In this case, partitioning saved 1 out of 5104 logical and 1 out of 114 physical IOs.

Partitioning, in this case, is performance agnostic. It matters very, very little.

In reality, if your application is working on the same day of data over and over again, using the one partition, then that set of data will be cached and a nested-loop access to it will find the data in memory -but that would be true with the standard table and index too 🙂 So still no gain….

I’ve assume a nested-loop access path is still used by the CBO when accessing your partition. This is where things can be very different. {and it is also where I should swap from theory and start creating some test data to prove this, but I’ll hang myself out first and then look like an idiot next week when I am back with my test system :-)}.

Let’s estimate that the unpartitioned table is 100,000 blocks (100 rows per block).
With 5,104 I/Os against a 10 million row table/index , a nested loop lookup is likely to be chosen as the CBO estimated the number of I/Os to be less than scanning the whole table (100,000 blocks divided by the actual multi block read count {which is not the db_file_multi_block_read_count, but I’m skipping over that detail}, let’s say 12, for say 8,500 I/Os ).

With the table split into 100 partitions, there is 1,000 blocks in each partition. The whole table can be scanned with 1,000/real-multi-block-read-count {12}. So 80 or so I/Os

So in reality, your partitioning MAY be beneficial as the CBO decided to forget the index and nested lookups and simply scans the whole partition into memory for maybe 80-100 I/Os using multi block scans and processes the data in memory, burning some CPU as well, to find the records you want.

So, instead of 5,103 IOs the CBO decides to do 80-100 I/Os and some extra memory/cpu work, which is cheap given the power of modern CPUs.

So, partitions may help performance as the CBO swaps from nested loop lookups with an index to simply full scanning the partition.

You may start to wonder if that index on ORDER_DATETIME helps much… If it is to support range scans of a significant number of records, maybe not, but if it helps single or small-number record lookups, the index still helps.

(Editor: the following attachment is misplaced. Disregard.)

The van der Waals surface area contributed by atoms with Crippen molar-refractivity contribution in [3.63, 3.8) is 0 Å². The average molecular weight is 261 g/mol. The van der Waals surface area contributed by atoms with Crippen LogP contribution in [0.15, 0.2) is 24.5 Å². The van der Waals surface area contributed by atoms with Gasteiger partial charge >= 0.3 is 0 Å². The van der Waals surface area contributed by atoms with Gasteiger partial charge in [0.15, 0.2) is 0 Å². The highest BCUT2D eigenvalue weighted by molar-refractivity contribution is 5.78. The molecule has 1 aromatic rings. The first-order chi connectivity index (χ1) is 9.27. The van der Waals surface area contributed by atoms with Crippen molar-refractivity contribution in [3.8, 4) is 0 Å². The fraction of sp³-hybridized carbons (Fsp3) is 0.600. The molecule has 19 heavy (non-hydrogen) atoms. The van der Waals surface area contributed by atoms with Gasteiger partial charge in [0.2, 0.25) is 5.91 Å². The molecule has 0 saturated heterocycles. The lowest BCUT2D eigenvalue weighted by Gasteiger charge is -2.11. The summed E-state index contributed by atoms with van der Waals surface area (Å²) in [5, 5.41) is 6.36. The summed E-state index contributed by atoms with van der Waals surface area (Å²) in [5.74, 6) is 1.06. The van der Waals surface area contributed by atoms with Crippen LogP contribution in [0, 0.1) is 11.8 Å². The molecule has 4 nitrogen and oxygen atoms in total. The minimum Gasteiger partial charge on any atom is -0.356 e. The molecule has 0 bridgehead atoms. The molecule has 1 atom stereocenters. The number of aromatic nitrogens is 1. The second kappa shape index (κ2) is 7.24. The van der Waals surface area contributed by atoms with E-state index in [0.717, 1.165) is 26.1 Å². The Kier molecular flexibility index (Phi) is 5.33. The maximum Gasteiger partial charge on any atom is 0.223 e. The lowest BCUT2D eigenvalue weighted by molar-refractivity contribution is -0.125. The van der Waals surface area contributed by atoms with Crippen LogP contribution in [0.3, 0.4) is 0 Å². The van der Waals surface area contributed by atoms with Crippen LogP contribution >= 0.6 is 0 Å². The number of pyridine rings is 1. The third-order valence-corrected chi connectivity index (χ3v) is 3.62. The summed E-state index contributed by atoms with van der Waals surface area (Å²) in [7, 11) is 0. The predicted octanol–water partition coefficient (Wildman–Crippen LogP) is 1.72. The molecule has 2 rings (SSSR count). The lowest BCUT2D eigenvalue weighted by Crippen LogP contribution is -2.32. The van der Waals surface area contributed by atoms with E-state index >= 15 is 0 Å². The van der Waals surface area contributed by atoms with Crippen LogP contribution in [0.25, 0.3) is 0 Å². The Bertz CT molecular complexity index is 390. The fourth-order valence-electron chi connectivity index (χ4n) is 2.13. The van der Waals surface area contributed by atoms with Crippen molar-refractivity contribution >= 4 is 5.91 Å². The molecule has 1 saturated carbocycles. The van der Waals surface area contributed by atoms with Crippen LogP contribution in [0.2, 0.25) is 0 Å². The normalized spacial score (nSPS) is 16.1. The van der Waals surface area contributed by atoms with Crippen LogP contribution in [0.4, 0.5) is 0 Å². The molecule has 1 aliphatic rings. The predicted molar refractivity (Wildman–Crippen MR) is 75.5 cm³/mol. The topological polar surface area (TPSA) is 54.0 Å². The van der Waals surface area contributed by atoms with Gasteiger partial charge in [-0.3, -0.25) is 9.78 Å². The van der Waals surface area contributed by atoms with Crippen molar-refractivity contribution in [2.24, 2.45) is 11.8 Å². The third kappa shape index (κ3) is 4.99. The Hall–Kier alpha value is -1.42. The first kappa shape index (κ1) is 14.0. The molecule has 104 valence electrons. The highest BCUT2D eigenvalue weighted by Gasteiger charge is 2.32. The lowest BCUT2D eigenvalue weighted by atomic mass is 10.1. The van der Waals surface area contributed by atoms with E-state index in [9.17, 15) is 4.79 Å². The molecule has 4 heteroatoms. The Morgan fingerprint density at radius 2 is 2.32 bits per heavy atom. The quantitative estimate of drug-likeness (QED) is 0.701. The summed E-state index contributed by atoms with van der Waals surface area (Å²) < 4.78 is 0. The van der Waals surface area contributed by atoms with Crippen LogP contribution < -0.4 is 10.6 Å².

I don’t know about you, but my brain is full for the night. I’ll leave this for another day….


1. Jeff Moss - November 7, 2009

…not sure if you meant me when you said it was pointed out that your previous post “appears partition negative”…but I think you mean negative about performance benefits when using partitions…nobody is saying you’re partition negative at all…I think we all agree that partitions are great, for many reasons, including performance.

I still don’t like your statement that:

“…partitions are great but for reasons generally other than performance…”

I just don’t agree.

I think most people use partitions for performance or scalability (which could be thought of as the achievement of consistent performance over time) or manageability (which given that the main method for achieveing this is Partition Exchange Loading, one can consider that this is also a performance aid, since if the table was not partitioned to enable PEL, then you would need to use either complete rebuilds or DELETE+INSERT statements on the target table, both of which would be far worse in terms of performance)….I think this is probably why many people cite Performance as a key reason for using partitioning – it’s kind of intrinsic in many of the other reasons for using partitioning.